On the other hand, employment benefits may lead an individual to overly depend on a company for their health facilitation and other important tenets of their lives. For instance, an employee may depend on their company to pay their health bills, and on contacting a terminal illness or chronic condition and being laid off as a result, lack the ability to cater to their own health needs.

The Danger of Depending on Company-Provided Health Benefits

Moreover, the risk of depending on company benefits including health, is that when one is fired or retires, they may lack the ability to get adequate and full health facilitations for themselves, including health insurance, medicine and treatment funds, etc.

Self-Employment as a Vehicle for Learning

Self-employment can be a very valuable way to learn how to run and operate a business and gain some invaluable experience. One has the opportunity to learn the operational, functional, and managerial sides of the business, and this could set them up for future success in a big way.

One will also gain experience be it in matters legal, compliance, financial management, and so on. This knowledge may be unavailable or remain untaught in an employment setting where an employee is only confined to a certain department or on the performance of specific tasks.

Employment vs Self Employment: Which is Better?

The Pros and Cons of Employment

The Pros of Employment

  • Employment benefits, including medical cover and insurance.
  • A steady flow of income.
  • Career progression and possible promotion.
  • The access to and ability to deploy a lot of resources.
  • The satisfaction of working towards something greater than your personal goals.
  • The comfort of working alongside like-minded and talented people.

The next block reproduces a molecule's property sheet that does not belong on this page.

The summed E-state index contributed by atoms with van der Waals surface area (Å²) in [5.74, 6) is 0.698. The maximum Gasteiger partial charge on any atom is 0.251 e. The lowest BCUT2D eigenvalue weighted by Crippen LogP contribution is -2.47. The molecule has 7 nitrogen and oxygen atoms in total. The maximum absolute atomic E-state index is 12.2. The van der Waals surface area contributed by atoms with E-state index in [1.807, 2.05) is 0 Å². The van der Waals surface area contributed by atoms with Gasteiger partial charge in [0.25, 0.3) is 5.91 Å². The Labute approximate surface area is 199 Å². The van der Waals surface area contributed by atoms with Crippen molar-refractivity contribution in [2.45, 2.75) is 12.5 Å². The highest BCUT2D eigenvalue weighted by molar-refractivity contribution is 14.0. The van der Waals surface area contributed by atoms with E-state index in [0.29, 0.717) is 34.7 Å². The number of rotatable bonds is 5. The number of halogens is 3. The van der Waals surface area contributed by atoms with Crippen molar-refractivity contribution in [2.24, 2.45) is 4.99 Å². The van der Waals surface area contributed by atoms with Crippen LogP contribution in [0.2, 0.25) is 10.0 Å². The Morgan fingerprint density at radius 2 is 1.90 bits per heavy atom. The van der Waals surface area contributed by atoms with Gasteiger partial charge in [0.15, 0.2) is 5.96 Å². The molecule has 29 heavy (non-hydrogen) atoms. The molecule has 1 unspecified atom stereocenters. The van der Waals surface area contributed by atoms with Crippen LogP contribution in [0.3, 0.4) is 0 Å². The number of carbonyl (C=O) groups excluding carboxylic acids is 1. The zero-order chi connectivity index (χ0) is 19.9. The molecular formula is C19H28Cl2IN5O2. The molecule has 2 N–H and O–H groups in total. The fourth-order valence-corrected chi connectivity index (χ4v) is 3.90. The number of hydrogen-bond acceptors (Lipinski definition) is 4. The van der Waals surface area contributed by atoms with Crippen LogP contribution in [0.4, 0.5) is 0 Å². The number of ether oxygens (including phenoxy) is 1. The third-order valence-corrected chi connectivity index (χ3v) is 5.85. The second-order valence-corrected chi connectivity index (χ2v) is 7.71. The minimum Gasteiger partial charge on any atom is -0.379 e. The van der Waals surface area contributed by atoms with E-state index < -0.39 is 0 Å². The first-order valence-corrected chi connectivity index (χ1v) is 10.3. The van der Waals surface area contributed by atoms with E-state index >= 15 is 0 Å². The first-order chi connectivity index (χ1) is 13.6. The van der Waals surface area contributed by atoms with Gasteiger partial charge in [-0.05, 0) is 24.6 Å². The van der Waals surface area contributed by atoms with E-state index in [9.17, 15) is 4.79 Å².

The Cons of Employment

  • The ever-luring possibility of being laid off.
  • Bureaucracy in the organization.
  • The risk of overly depending on employee benefits such as medical cover.
  • Stagnancy in personal development and growth.
  • A heavy reliance on what one is told to do with limited flexibility.

The Pros and Cons of Self-Employment

The Pros of Self-Employment

  • Freedom and flexibility to deploy resources as you like.
  • Huge gains in experience and expertise.
  • The possibility of earning as much as you like with no cap on how much could earn in the long term.
  • The joy and freedom of following your personal goals.
  • The satisfaction of providing jobs for others.
  • The excitement and wonder of building something from the ground up.
  • The ever-increasing motivation of achieving the impossible.

The Cons of Self-Employment

  • Limited resources and capital constraints when starting out.
  • Exposure to significant risk.
  • No constant flow of income and unsteady pay, if any.
  • The need to invest a lot of money, time, and effort to see your startup grow.
  • The increasing cost of setting up a company, paying taxes, and legal fees.
  • A lack of benefits such as medical cover etc.
  • Slow progression in business growth as compared to employment where there are a lot of resources and enough talent to achieve goals faster.

Which One Do I Choose between Employment and Self-Employment?

In the end, neither Employment nor Self-Employment is perfect. Both have their advantages and disadvantages and sometimes it is better to assess your current situation and see which is better for you. A good approach would be to start off by being employed, amassing some resources, expertise, and experience, and then venturing into self-employment.

Why Being Employed Isn't Always the Best Option

Being employed could have you spend all your best years working for a company that could one day sack you. You may help someone build their empire your entire life and then get laid off when you could have used that time to build your own empire.

Why Self-Employment Could be Better

Self-employment can be very lucrative. With the right team and with adequate funding, startups have the potential to become billion-dollar companies. They can also work very flexibly and tackle very specific problems by bringing together experts in that field and putting them in an environment where they get all they need to achieve their goals.

Startups also do not have a lot of bureaucracy and the distance between employees and managers can be very small ensuring that communication is bolstered and executives can work with employees to meet their needs. As such, when possible, self-employment is the better option due to the potential it posits. What do you think? Comment below.